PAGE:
The Cleveland Indians traded two-time Cy Young Award winner Corey Kluber to the Texas Rangers on Sunday. Four-and-a-half months ago, they traded away Trevor Bauer. That's a lot of constructive innings gone in the name of whatever tomorrow will be for the Indians, winners of 93 games in 2019 and yet apparently willing – if not enthusiastically so – to get on with the next version of themselves. The last version was pretty good.
Kluber, the stoic right-hander who lost much of 2019 to a fractured arm and, during his recovery from that, an abdominal strain, was in many ways the solemn face of an Indians revival that had them win three consecutive American League Central titles and play in a World Series. They were overtaken last season by the Minnesota Twins.
Kluber will be 34 in April and is due about $36 million over the next two seasons. While these facts are not barriers to tomorrow in some places, they can be in places such as Cleveland, where the next man to go just might be Francisco Lindor, the shortstop and effervescent face of that Indians revival.
A general manager who has engaged the Indians in the matters of available All-Star pitchers and shortstops said Sunday he did not believe the trade of Kluber necessarily would lead to a trade of Lindor and, indeed, said he was "skeptical" the Indians would deal Lindor this winter. That does not mean Lindor will not be traded, only that the first half of the offseason has perhaps not revealed an urgency to do so. Not yet. Lindor is due to become a free agent after the 2021 season.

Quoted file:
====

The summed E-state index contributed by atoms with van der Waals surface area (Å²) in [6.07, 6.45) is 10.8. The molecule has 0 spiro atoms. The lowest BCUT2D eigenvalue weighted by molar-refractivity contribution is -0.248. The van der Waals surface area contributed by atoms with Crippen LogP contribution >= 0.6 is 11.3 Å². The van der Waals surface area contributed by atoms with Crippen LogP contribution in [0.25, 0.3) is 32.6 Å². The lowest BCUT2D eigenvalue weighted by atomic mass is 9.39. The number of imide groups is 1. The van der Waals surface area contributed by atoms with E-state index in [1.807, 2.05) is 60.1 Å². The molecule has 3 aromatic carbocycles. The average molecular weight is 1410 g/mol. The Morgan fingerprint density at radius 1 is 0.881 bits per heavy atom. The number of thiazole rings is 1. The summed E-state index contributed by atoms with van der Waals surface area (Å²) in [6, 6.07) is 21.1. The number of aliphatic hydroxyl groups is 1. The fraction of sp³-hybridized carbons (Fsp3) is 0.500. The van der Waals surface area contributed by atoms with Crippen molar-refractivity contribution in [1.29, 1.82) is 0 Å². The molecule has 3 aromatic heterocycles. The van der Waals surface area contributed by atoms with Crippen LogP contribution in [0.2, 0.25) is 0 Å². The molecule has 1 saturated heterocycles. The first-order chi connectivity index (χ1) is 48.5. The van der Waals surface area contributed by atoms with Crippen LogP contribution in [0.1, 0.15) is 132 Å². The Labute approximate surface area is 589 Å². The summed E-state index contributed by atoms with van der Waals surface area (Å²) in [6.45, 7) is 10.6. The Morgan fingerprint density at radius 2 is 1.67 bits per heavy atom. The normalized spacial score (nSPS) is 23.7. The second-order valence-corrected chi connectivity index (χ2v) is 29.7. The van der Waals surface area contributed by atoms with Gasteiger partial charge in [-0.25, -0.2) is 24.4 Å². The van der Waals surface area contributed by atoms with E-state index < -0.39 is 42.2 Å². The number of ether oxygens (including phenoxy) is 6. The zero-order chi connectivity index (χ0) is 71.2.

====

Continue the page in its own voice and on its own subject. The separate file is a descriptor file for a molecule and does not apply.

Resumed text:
Meantime, the Indians – president of baseball operations Chris Antonetti, general manager Mike Chernoff – have shown a nice touch in the matter of remodeling while maintaining relevance. The Bauer trade came in the middle of their division race with the Twins (and not long after Bauer hucked a baseball over the center-field fence in a dramatic fit.) The Kluber trade, according to sources, brought a return of right-hander Emmanuel Clase, the 21-year-old reliever with the triple-digit fastball, and outfielder Delino DeShields Jr. The pivotal return is Clase.
The Rangers weren't quite as deft, following back-to-back AL West titles and, before that, two World Series appearances at the decade's outset, with three seasons of ghastly irrelevance. Recent weeks have seen them add Kluber, Kyle Gibson and Jordan Lyles to a rotation that already had Mike Minor and Lance Lynn. It's not the best rotation in the game, but it might not have to be in the AL West, where the Houston Astros just lost Gerrit Cole, the Los Angeles Angels are short at least two starters, and the Seattle Mariners remain deep in a rebuild.
Trades such as these feel inevitable in the ebb-and-flow lifespans of baseball's middle class. The Indians act a season or two earlier than they probably must. They measure even more difficult cuts, such as Lindor, a shortstop in his prime who hits for power and wins defensive awards and gathers MVP votes. First, however, in exchange for a franchise icon, they bet on an unusually gifted reliever, a 21-year-old reliever, a minimum-salaried reliever. And still a reliever.
Whether the Indians received enough talent in return, whether this signals a Lindor trade, whether what's left in the rotation — which seems plenty in Mike Clevinger, Shane Bieber, Adam Plutko, Zach Plesac, Aaron Civale — can challenge the Twins and the New York Yankees and whatever is coming, that will be a story for tomorrow.
And, it seems, in Cleveland, tomorrow is coming fast.
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